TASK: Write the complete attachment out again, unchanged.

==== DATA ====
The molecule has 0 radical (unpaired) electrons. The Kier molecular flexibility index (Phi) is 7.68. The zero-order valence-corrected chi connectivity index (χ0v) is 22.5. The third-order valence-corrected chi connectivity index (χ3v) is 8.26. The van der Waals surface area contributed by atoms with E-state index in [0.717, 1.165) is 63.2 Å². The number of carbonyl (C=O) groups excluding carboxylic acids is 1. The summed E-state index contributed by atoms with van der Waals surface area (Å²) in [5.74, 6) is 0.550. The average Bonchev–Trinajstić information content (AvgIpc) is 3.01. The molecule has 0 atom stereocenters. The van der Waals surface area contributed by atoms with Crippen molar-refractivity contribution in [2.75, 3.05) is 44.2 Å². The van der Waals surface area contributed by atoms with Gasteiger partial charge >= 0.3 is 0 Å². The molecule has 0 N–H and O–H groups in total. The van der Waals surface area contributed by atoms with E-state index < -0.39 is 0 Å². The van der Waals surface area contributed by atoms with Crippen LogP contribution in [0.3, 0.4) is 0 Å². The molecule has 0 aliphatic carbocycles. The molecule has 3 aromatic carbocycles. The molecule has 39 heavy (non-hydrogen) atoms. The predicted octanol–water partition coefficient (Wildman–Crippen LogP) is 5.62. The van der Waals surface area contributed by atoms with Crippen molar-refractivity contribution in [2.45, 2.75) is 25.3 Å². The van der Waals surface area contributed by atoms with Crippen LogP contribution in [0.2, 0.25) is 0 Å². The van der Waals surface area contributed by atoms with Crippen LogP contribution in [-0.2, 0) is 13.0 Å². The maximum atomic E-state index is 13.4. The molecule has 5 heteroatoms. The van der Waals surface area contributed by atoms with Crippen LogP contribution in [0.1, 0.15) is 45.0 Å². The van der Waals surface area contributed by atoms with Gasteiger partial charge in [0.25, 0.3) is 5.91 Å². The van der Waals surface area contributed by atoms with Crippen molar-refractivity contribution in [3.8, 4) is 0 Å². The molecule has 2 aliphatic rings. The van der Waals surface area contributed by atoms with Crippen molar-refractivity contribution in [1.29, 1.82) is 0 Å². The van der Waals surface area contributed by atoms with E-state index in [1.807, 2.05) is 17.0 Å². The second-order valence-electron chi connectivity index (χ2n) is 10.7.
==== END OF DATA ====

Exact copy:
The molecule has 0 radical (unpaired) electrons. The Kier molecular flexibility index (Phi) is 7.68. The zero-order valence-corrected chi connectivity index (χ0v) is 22.5. The third-order valence-corrected chi connectivity index (χ3v) is 8.26. The van der Waals surface area contributed by atoms with E-state index in [0.717, 1.165) is 63.2 Å². The number of carbonyl (C=O) groups excluding carboxylic acids is 1. The summed E-state index contributed by atoms with van der Waals surface area (Å²) in [5.74, 6) is 0.550. The average Bonchev–Trinajstić information content (AvgIpc) is 3.01. The molecule has 0 atom stereocenters. The van der Waals surface area contributed by atoms with Crippen molar-refractivity contribution in [2.75, 3.05) is 44.2 Å². The van der Waals surface area contributed by atoms with Gasteiger partial charge >= 0.3 is 0 Å². The molecule has 0 N–H and O–H groups in total. The van der Waals surface area contributed by atoms with E-state index < -0.39 is 0 Å². The van der Waals surface area contributed by atoms with Crippen LogP contribution in [0.3, 0.4) is 0 Å². The molecule has 0 aliphatic carbocycles. The molecule has 3 aromatic carbocycles. The molecule has 39 heavy (non-hydrogen) atoms. The predicted octanol–water partition coefficient (Wildman–Crippen LogP) is 5.62. The van der Waals surface area contributed by atoms with Crippen molar-refractivity contribution in [2.45, 2.75) is 25.3 Å². The van der Waals surface area contributed by atoms with Crippen LogP contribution in [0.2, 0.25) is 0 Å². The van der Waals surface area contributed by atoms with Crippen LogP contribution in [-0.2, 0) is 13.0 Å². The maximum atomic E-state index is 13.4. The molecule has 5 heteroatoms. The van der Waals surface area contributed by atoms with Crippen LogP contribution in [0.1, 0.15) is 45.0 Å². The van der Waals surface area contributed by atoms with Gasteiger partial charge in [0.25, 0.3) is 5.91 Å². The van der Waals surface area contributed by atoms with Crippen molar-refractivity contribution in [3.8, 4) is 0 Å². The molecule has 2 aliphatic rings. The van der Waals surface area contributed by atoms with Crippen molar-refractivity contribution in [1.29, 1.82) is 0 Å². The van der Waals surface area contributed by atoms with E-state index in [1.807, 2.05) is 17.0 Å². The second-order valence-electron chi connectivity index (χ2n) is 10.7.